How to Order Eggs! Sunny Side Up, Over Easy, Over Medium, or Over Hard?

Posted on 12 Nov 2014 23:33

If you know your diner lingo, you'll know that there is a lot of variations on fried egg lingo as well as several types of fried eggs. It seems that some people are having trouble ordering their eggs!

If you need a quick cheat-sheet to order eggs now, click to scroll down to summary.


You know, when I was growing up, my grandmother owned a diner, and she had a certain egg lingo that had been handed down to her, which I used freely, but would be nonsense to people from other regions. For example, I ate my fried eggs "half done." What's half done? It means the same thing as over medium. But what is that? Well, it's one of the four standard ways that you can order your eggs in most diners, and get what you want, despite the local lingo. It all depends on how you like your eggs.

We are assuming, of course, that you want to order your eggs fried. You know what scrambled means, and you know what an omelet is (regardless of what is in it). However, some people do go so far as to order their scrambled eggs "soft" which means that they want them to be cooked a little less so the curds are not hard and dry. A diner would not have time for this, but I give the secret to the ultimate creamy scrambled eggs here. It's not what you think!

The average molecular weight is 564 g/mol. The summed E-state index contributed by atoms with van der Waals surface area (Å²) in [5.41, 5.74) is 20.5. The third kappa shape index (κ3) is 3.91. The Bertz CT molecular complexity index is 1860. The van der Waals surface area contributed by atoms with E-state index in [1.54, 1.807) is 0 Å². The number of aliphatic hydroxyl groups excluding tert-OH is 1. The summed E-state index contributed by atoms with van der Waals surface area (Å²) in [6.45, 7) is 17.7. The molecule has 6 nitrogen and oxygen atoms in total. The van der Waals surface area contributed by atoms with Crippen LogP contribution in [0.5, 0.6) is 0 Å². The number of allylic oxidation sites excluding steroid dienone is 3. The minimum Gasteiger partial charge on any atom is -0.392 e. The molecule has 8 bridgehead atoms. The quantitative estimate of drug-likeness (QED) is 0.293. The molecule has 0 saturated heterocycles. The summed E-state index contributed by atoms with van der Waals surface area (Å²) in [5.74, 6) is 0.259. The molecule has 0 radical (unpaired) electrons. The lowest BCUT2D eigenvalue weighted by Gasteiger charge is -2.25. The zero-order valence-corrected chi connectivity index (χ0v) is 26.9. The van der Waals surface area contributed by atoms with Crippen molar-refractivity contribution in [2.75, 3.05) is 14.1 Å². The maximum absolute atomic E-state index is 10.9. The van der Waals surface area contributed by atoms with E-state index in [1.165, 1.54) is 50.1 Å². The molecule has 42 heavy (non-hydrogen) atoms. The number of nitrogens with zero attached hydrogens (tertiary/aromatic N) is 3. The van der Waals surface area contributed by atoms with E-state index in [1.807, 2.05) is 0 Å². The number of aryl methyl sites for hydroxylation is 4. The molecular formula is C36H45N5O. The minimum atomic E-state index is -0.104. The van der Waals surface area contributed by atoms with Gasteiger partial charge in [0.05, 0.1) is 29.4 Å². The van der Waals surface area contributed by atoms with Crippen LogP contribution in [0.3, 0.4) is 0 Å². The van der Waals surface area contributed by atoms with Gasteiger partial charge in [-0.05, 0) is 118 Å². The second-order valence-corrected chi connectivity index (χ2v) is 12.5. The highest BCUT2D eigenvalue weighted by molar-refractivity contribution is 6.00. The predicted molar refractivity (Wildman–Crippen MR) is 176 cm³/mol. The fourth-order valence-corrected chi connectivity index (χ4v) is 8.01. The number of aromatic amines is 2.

As for fried, to know how to order, you just need to know what kind of cooking the different terms for fried eggs mean. Afterward, I'll provide a bit of a rundown on how to cook them for yourself, if you are interested.

The first order of business is to get sunny side up versus over easy confusion out of the way. A lot of people are under the impression that a sunny side up egg is an over medium egg or vice versa. Sunny Side up eggs are never flipped over. The sunny yolk is "up" and since it is not turned to make contact with the surface of the hot pan, no film forms over it, so it can shine forth in all its sunny glory. On the other hand, the "over" part of over easy means that the egg is flipped over. Same thing goes for over medium and over hard.